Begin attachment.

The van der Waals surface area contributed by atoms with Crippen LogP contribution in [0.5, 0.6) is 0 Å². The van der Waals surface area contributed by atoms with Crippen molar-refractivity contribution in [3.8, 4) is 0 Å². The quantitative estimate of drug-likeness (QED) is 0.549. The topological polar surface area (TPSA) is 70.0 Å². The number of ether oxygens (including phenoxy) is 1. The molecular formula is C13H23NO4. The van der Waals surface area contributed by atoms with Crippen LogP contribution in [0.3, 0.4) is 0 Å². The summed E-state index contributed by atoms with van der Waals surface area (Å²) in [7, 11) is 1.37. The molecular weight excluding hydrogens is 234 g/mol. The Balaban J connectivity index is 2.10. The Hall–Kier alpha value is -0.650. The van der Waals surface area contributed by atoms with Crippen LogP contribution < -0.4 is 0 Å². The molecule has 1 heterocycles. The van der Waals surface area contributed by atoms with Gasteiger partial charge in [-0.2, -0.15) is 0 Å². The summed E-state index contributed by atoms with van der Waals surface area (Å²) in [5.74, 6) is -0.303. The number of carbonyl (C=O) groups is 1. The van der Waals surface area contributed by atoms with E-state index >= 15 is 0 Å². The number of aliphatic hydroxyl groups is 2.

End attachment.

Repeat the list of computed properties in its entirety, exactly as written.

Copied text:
The van der Waals surface area contributed by atoms with Crippen LogP contribution in [0.5, 0.6) is 0 Å². The van der Waals surface area contributed by atoms with Crippen molar-refractivity contribution in [3.8, 4) is 0 Å². The quantitative estimate of drug-likeness (QED) is 0.549. The topological polar surface area (TPSA) is 70.0 Å². The number of ether oxygens (including phenoxy) is 1. The molecular formula is C13H23NO4. The van der Waals surface area contributed by atoms with Crippen LogP contribution in [0.3, 0.4) is 0 Å². The summed E-state index contributed by atoms with van der Waals surface area (Å²) in [7, 11) is 1.37. The molecular weight excluding hydrogens is 234 g/mol. The Balaban J connectivity index is 2.10. The Hall–Kier alpha value is -0.650. The van der Waals surface area contributed by atoms with Crippen LogP contribution < -0.4 is 0 Å². The molecule has 1 heterocycles. The van der Waals surface area contributed by atoms with Gasteiger partial charge in [-0.2, -0.15) is 0 Å². The summed E-state index contributed by atoms with van der Waals surface area (Å²) in [5.74, 6) is -0.303. The number of carbonyl (C=O) groups is 1. The van der Waals surface area contributed by atoms with E-state index >= 15 is 0 Å². The number of aliphatic hydroxyl groups is 2.